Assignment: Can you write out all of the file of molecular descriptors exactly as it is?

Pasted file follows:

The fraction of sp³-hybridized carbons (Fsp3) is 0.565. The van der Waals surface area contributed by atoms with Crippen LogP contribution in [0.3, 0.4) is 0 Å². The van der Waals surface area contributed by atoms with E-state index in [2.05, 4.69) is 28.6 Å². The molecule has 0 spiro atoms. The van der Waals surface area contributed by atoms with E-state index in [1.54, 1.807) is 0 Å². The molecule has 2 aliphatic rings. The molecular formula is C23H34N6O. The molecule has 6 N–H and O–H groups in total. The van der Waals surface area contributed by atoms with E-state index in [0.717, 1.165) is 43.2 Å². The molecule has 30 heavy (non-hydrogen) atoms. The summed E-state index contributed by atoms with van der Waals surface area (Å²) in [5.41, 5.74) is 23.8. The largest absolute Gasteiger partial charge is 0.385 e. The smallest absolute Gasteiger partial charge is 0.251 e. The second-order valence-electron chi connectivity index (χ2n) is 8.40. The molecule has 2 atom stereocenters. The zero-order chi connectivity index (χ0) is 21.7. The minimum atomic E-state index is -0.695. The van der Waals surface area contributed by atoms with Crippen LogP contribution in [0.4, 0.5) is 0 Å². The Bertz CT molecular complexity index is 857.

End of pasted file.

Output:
The fraction of sp³-hybridized carbons (Fsp3) is 0.565. The van der Waals surface area contributed by atoms with Crippen LogP contribution in [0.3, 0.4) is 0 Å². The van der Waals surface area contributed by atoms with E-state index in [2.05, 4.69) is 28.6 Å². The molecule has 0 spiro atoms. The van der Waals surface area contributed by atoms with E-state index in [1.54, 1.807) is 0 Å². The molecule has 2 aliphatic rings. The molecular formula is C23H34N6O. The molecule has 6 N–H and O–H groups in total. The van der Waals surface area contributed by atoms with E-state index in [0.717, 1.165) is 43.2 Å². The molecule has 30 heavy (non-hydrogen) atoms. The summed E-state index contributed by atoms with van der Waals surface area (Å²) in [5.41, 5.74) is 23.8. The largest absolute Gasteiger partial charge is 0.385 e. The smallest absolute Gasteiger partial charge is 0.251 e. The second-order valence-electron chi connectivity index (χ2n) is 8.40. The molecule has 2 atom stereocenters. The zero-order chi connectivity index (χ0) is 21.7. The minimum atomic E-state index is -0.695. The van der Waals surface area contributed by atoms with Crippen LogP contribution in [0.4, 0.5) is 0 Å². The Bertz CT molecular complexity index is 857.